Why does the frog croak? Why are its eyes always bulging out of their sockets? And why does it live only in ponds? This story from the ethnic group of the Birrwa-Limba (Sierra Leone) will explain it all to us.
The sun was setting and all the animals had gathered around the pond to drink. When they had quenched their thirst, Ngiovo the elephant told everyone to wait because he had important news to tell them. He raised his trunk to call for silence and began: “Friends! This is a serious matter! There is not a drop of honey left to sweeten our lips.”
“It’s true!”, insisted Kamba the tortoise, “I don’t know who to turn to either.”
“Tell me about it”, interrupted Chule, the frog “I can’t even smell it. When I think of honey, I want to die!”
“We have to find a solution”, continued the elephant, “Please give your opinion, and based on your suggestions, we will make a law to solve the problem.”
“It is clear that if we all eat honey every day, it will run out. Consumption must be reduced,” ruled Nsazu, the honey bird who always knows where the bees are working.
“A year without honey? Do you want me dead?” grumbled the frog.
“Shut up, Chule!”, said the elephant, laughing. “Does anyone else want to speak? I see there are no other suggestions. Kamba is right. So, the law will be this: for one year, no one will touch the honey. Anyone who disobeys will be put to death.”
In a short time, the animals got used to living without honey, so much so that some of them stopped eating it for the rest of their lives. The frog, however, could not accept this. During the day he talked about honey, and at night he dreamed about it.
The buzzing of the bees made his abstinence unbearable. He wandered here and there to at least enjoy the smell of the honeycombs. He talked to the bees, urging them to increase production; he marked the places where the honeycombs were so that he could remember them better at the end of the year. It seemed to him that time would never pass. The temptation was great.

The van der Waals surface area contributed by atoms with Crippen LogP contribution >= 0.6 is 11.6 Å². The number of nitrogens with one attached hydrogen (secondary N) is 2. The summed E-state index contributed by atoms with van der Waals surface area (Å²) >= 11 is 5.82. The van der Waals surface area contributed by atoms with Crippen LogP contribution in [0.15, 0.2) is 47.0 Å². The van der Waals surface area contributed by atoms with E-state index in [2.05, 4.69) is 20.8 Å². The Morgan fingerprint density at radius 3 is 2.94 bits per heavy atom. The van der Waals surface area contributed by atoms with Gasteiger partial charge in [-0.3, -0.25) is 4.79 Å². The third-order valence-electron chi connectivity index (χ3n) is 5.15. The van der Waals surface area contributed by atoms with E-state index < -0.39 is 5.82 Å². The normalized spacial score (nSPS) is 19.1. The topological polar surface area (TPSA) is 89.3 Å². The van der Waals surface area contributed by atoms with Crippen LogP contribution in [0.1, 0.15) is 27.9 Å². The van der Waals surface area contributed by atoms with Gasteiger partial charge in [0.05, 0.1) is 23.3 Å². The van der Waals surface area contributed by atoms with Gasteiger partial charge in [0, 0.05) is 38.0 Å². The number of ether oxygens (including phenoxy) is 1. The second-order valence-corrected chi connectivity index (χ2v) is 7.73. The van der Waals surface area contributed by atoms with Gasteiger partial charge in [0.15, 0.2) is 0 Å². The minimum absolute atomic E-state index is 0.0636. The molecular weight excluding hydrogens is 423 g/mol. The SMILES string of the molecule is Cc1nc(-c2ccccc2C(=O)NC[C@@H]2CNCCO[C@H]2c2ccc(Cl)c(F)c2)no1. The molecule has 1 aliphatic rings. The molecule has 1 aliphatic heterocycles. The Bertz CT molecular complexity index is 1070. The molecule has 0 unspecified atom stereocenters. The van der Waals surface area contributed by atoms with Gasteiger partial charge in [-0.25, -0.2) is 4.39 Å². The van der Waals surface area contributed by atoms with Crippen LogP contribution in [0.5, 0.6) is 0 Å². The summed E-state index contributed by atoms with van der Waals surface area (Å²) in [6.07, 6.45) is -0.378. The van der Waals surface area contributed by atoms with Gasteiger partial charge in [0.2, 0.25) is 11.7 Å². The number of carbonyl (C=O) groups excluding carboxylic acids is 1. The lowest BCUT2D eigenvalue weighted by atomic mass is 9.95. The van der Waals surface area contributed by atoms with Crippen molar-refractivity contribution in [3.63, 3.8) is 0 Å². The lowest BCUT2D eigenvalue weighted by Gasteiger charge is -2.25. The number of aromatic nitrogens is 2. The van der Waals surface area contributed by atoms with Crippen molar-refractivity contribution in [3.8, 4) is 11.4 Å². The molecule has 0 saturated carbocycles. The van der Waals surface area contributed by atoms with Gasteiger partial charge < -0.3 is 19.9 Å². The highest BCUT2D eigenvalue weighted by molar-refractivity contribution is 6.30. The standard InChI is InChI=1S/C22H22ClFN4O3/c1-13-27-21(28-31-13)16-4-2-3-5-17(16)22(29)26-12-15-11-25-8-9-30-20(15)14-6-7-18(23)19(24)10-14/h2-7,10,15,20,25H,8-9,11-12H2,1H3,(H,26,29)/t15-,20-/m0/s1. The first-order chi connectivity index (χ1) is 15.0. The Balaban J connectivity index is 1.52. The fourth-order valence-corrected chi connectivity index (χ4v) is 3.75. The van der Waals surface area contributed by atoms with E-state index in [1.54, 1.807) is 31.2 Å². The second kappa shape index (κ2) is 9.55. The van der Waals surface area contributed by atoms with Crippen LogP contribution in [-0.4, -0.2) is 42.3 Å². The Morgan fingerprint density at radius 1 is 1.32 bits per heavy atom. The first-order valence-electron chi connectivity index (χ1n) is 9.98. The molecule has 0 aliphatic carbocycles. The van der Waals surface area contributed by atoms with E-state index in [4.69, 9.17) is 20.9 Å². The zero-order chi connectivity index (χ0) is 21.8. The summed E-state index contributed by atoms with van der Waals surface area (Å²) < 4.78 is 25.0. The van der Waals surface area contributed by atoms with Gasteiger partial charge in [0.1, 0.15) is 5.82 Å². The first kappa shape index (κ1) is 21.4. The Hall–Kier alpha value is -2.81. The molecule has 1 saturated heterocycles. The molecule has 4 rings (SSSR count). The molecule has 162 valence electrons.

One day, Chule was out in the countryside. The sweet smell of honey came from a lonely eucalyptus tree. He went up to smell it. In a hollow at the foot of the trunk, he saw two swollen honeycombs. His mouth watered. “Just a little bit. What harm can it do?” he thought. ‘There’s the law! What if someone sees you?’ his conscience told him. “But who can see me?” said Chule, looking left and right. “There is no one here, not even a butterfly. And I will take just a tiny little piece.”
With that, he grabbed the nicest honeycomb and disappeared into the grass. What a treat! Finally, some honey after so much fasting. He ate it quickly and would have liked to try the other one, but decided to save it for the next day. He finished licking his ‘moustache’ and lay down in the shade of a small tree.
“What a surprise! What are you doing here?” Chule woke up and squinted his eyes, looking for the animal who had disturbed him. He could see nothing but a twig moving, even though there was not a breath of wind. Finally, he saw an insect the size of a stick. It was the praying mantis. It went on: “Can you not answer? What are you doing here?” The frog tried to reply, but the words turned into a stunted, hoarse, trembling croak. “I beg your pardon. I’m so sorry… I …”
“What’s the matter, Chule? You look so frightened, like a thief.”
At the word ‘thief’, the frog ran away in terror. He was ashamed and thought he had been caught. He ran away, not knowing where he was going.
“Where are you staggering off to? Watch your step.”
The frog almost fainted at the sudden voice. He blinked and found himself facing the snout of Kalula the hare, who was quenching his thirst at the edge of the pond. Instead of the usual voice, there was a hoarse croak coming from the Chule’s throat. “I am so sorry … excuse me!”
“What’s wrong, Chule? Are you ill? Your eyes are popping out of your sockets.”
“I’m not ill… it’s nothing… nothing”, he replied.
“Yes, you are. You must have something. What have you done? Did you steal the honey? You stole it, Chule, didn’t you?” Hare’s questions grew more insistent and his voice more threatening. Chule trembled with fear. Seized with despair, he jumped and disappeared into the water of the pond, where he made his home from that day on, keeping out of sight of the animals as much as possible. His beautiful voice never returned and he continued to croak for the rest of his life, and his eyes remained bulging out of their sockets forever. (Photo: Pixabay)